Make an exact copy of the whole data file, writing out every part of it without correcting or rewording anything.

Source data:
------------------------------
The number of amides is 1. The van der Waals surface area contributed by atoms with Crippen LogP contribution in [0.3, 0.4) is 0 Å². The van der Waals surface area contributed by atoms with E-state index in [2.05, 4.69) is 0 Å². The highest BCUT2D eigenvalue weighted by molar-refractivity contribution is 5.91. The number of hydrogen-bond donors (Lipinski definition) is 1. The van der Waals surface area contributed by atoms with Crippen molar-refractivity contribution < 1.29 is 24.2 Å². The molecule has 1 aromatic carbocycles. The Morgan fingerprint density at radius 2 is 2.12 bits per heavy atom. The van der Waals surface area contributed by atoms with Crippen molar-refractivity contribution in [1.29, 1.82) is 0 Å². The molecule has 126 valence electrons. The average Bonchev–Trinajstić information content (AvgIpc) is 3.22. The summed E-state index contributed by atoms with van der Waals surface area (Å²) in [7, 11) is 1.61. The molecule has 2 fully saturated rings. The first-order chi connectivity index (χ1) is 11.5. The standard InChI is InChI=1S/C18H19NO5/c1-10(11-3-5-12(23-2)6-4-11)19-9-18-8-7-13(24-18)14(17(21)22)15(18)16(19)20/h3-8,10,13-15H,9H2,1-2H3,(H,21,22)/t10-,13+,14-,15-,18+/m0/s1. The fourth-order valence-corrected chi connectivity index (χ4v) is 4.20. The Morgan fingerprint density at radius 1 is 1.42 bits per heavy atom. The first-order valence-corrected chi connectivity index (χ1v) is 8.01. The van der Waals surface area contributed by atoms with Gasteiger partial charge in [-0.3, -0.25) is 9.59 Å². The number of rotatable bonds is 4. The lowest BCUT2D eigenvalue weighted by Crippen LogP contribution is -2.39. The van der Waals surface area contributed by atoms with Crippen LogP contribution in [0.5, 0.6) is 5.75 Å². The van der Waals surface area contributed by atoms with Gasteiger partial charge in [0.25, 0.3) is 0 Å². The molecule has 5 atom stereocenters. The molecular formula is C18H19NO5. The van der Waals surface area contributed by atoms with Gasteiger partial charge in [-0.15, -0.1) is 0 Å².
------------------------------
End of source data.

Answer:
The number of amides is 1. The van der Waals surface area contributed by atoms with Crippen LogP contribution in [0.3, 0.4) is 0 Å². The van der Waals surface area contributed by atoms with E-state index in [2.05, 4.69) is 0 Å². The highest BCUT2D eigenvalue weighted by molar-refractivity contribution is 5.91. The number of hydrogen-bond donors (Lipinski definition) is 1. The van der Waals surface area contributed by atoms with Crippen molar-refractivity contribution < 1.29 is 24.2 Å². The molecule has 1 aromatic carbocycles. The Morgan fingerprint density at radius 2 is 2.12 bits per heavy atom. The van der Waals surface area contributed by atoms with Crippen molar-refractivity contribution in [1.29, 1.82) is 0 Å². The molecule has 126 valence electrons. The average Bonchev–Trinajstić information content (AvgIpc) is 3.22. The summed E-state index contributed by atoms with van der Waals surface area (Å²) in [7, 11) is 1.61. The molecule has 2 fully saturated rings. The first-order chi connectivity index (χ1) is 11.5. The standard InChI is InChI=1S/C18H19NO5/c1-10(11-3-5-12(23-2)6-4-11)19-9-18-8-7-13(24-18)14(17(21)22)15(18)16(19)20/h3-8,10,13-15H,9H2,1-2H3,(H,21,22)/t10-,13+,14-,15-,18+/m0/s1. The fourth-order valence-corrected chi connectivity index (χ4v) is 4.20. The Morgan fingerprint density at radius 1 is 1.42 bits per heavy atom. The first-order valence-corrected chi connectivity index (χ1v) is 8.01. The van der Waals surface area contributed by atoms with Gasteiger partial charge in [-0.3, -0.25) is 9.59 Å². The number of rotatable bonds is 4. The lowest BCUT2D eigenvalue weighted by Crippen LogP contribution is -2.39. The van der Waals surface area contributed by atoms with Crippen LogP contribution in [0.5, 0.6) is 5.75 Å². The van der Waals surface area contributed by atoms with Gasteiger partial charge in [0.25, 0.3) is 0 Å². The molecule has 5 atom stereocenters. The molecular formula is C18H19NO5. The van der Waals surface area contributed by atoms with Gasteiger partial charge in [-0.15, -0.1) is 0 Å².